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PWM

Generate ideal pulse width modulated signal corresponding to input duty cycle

• Library:
• Simulink / Discontinuities

Description

Use the PWM block to generate an ideal pulse width modulated signal.

Pulse Width Modulation (PWM) is a technique for encoding an analog signal using square pulses. This encoding is achieved by controlling the fraction of one period of the square wave that is set to high. This fraction is the duty cycle of the signal. The relationship between the modulated signal and the input duty cycle can be simply described as:

$\overline{y}=D{y}_{max}+\text{​}\left(1-D\right){y}_{min}$

where ymax and ymin are the upper and lower bounds of the duty cycle, respectively. For the PWM block, the duty cycle is constrained to [0,1]. Thus the idealized PWM signal is proportional to the duty cycle D.

Ports

Input

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Desired duty cycle of the pulse P, specified as scalar within the range [0,1].

Data Types: double

Output

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PWM signal corresponding to the input duty cycle.

Data Types: double

Parameters

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Time between rising edges of consecutive pulses of the output signal. A smaller value represents a higher frequency pulse.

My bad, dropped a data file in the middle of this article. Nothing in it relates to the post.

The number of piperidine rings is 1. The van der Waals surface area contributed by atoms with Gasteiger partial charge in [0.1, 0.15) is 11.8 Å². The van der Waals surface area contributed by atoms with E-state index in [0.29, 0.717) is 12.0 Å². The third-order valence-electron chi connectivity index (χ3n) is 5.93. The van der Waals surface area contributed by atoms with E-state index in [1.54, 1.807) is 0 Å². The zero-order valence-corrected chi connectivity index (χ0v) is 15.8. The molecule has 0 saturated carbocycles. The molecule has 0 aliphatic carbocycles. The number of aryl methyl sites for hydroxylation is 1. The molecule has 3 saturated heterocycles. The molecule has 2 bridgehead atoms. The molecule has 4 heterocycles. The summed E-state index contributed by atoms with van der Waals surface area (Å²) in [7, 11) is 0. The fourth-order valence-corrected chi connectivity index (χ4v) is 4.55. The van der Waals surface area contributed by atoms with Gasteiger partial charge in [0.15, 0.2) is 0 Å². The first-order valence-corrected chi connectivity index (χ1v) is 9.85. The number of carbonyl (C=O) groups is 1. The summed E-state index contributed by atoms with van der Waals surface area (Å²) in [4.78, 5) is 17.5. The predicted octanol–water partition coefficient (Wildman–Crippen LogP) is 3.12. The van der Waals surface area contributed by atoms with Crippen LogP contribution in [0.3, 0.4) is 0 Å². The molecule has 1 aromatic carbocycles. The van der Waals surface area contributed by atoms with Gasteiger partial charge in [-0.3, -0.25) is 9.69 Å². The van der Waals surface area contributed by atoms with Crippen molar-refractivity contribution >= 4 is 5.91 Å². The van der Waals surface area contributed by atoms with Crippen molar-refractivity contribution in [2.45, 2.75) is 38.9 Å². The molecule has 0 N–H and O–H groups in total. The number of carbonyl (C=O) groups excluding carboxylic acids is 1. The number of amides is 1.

Select whether the block should operate in continuous or discrete sampling modes.

By default, the block uses continuous sampling mode as it improves simulation performance with variable step solvers.

Select discrete sampling mode if you need to:

• use a fixed-step solver

• generate code

• sample the block output

Specify the rate at which the block samples input duty cycle signal. This sampling rate becomes the resolution of the output pulse signal.

Dependencies

This parameter requires that Sampling mode is set to discrete

Enable this parameter to break algebraic loops containing the PWM block.

Note

Enabling this parameter causes a signal value of 0 or below for the Duty Cycle input to throw an error.

Data Types: Boolean

Block Characteristics

 Data Types double Direct Feedthrough no Multidimensional Signals no Variable-Size Signals no Zero-Crossing Detection no

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Version History

Introduced in R2020b